January 23rd, 2015 11:00 AM by Jackie A. Graves, President
Your lender won’t put you in an interview
room and demand answers, but completing a loan
application can feel like an interrogation. But
you’ll sweat only if you don’t know the answers to these 10 key questions:
1. Where’s your proof of income?
You should have proof of about two
years’ worth of income at the ready.
Come prepared with pay stubs, copies of checks, paid independent
contractor invoices, and other documents that verify your employment.
Be sure to disclose any other sources of income, including child
support or alimony.
2. What are your assets?
Your lender wants to know about any cash
reserves you have. A balanced investment portfolio demonstrates that your
investment planning and goals aren’t solely pinned on a home value
appreciation. They’re also resources that can be tapped in an emergency in case
you need money for a mortgage
3. What are your outstanding debts?
In general, the more debt you have the less
likely you are to get a mortgage. More debt also means you’ll likely have
to pay a higher interest rate on the money you borrow. The debt-to-income ratio limit on most mortgages is 43%.
The debt-to-income ratio measures how
much of your gross (before taxes) income is used to pay housing costs,
including principal, interest, taxes, insurance, mortgage insurance (if
applicable), and homeowners association fees (if applicable).
Other debt, including credit cards,
student loans, and car loans, will also affect your debt-to-income ratio.
4. What’s your credit score?
You should already know this, because you
should have already pulled your credit report and checked it. Before you
approach a lender, get your credit score
in the best shape possible by paying off
debts and disputing any discrepancies on your report. Even if it takes extra
time, it can save you thousands of dollars over the life of a loan. Get your
free credit reports from AnnualCreditReport.com.
5. Now that you are about to close, how’s your
When it’s time to close, your lender will
ensure you haven’t mucked up your credit or debt-to-income ratio.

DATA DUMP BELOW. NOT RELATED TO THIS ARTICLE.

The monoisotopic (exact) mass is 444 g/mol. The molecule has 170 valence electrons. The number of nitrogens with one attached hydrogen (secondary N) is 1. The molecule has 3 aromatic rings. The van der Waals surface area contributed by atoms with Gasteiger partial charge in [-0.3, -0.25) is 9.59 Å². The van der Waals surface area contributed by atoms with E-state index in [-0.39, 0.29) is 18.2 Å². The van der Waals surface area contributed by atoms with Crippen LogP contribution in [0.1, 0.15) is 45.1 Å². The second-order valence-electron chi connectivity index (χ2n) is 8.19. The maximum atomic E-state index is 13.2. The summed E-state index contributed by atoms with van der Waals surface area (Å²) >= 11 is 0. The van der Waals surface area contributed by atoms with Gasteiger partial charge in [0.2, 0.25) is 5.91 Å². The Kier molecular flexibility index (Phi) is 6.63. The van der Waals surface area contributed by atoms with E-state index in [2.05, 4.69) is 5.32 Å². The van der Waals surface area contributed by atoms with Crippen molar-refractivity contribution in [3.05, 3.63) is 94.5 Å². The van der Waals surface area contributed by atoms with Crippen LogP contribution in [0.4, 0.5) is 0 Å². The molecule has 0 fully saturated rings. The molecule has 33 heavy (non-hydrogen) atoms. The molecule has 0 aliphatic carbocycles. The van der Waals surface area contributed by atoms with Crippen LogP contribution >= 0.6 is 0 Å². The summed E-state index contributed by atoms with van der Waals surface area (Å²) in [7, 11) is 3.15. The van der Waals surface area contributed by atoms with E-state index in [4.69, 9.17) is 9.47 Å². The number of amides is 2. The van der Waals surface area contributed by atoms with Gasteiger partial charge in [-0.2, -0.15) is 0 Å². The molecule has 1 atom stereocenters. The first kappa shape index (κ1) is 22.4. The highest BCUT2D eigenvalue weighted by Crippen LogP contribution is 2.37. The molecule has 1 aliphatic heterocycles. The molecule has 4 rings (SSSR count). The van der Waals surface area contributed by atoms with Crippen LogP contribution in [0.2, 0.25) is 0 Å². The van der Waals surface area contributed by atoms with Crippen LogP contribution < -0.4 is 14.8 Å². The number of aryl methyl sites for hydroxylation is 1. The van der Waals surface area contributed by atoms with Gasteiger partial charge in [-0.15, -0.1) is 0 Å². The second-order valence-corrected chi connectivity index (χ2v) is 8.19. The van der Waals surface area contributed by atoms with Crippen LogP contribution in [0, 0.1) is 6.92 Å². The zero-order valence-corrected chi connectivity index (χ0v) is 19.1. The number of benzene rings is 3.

Your credit report will be pulled again to make sure you haven’t opened any new
credit or added new debt.
From the moment you apply for a mortgage right
up until closing, don’t take on any new debt.
6. How much do you have for a down payment?
The larger your down payment, the more you will convince a lender that you take
homeownership seriously and won’t walk away when times get tough. Your down
payment will also determine if you can qualify for a mortgage, how much money
the lender will give you, and what interest rate you’ll receive.
7. How will you use this property?
Owning a home as the occupant comes with a
different set of regulations, qualifying requirements, rates, terms, and risks.
If you’re buying an investment property, let your lender know up front. To get you the right loan, your
lender needs to know what you plan to do with the property.
8. Are you involved in a lawsuit?
A lawsuit involving a financial judgment could
affect your financial position. If you’re in this boat, you’ll have to
prove why the judgment won’t harm you financially.
9. What are the details of your divorce?
If you are recently divorced, your lender will want to know about it. The
lender doesn’t need to know about any of the drama that led to a divorce,
only how it affected you financially.
10. What is your ethnic background?
This question isn’t discriminatory. It’s in
place for federal oversight, so the government cancrack
down on discriminatory lenders.
Craig Donofrio | Updated from an earlier version by Broderick
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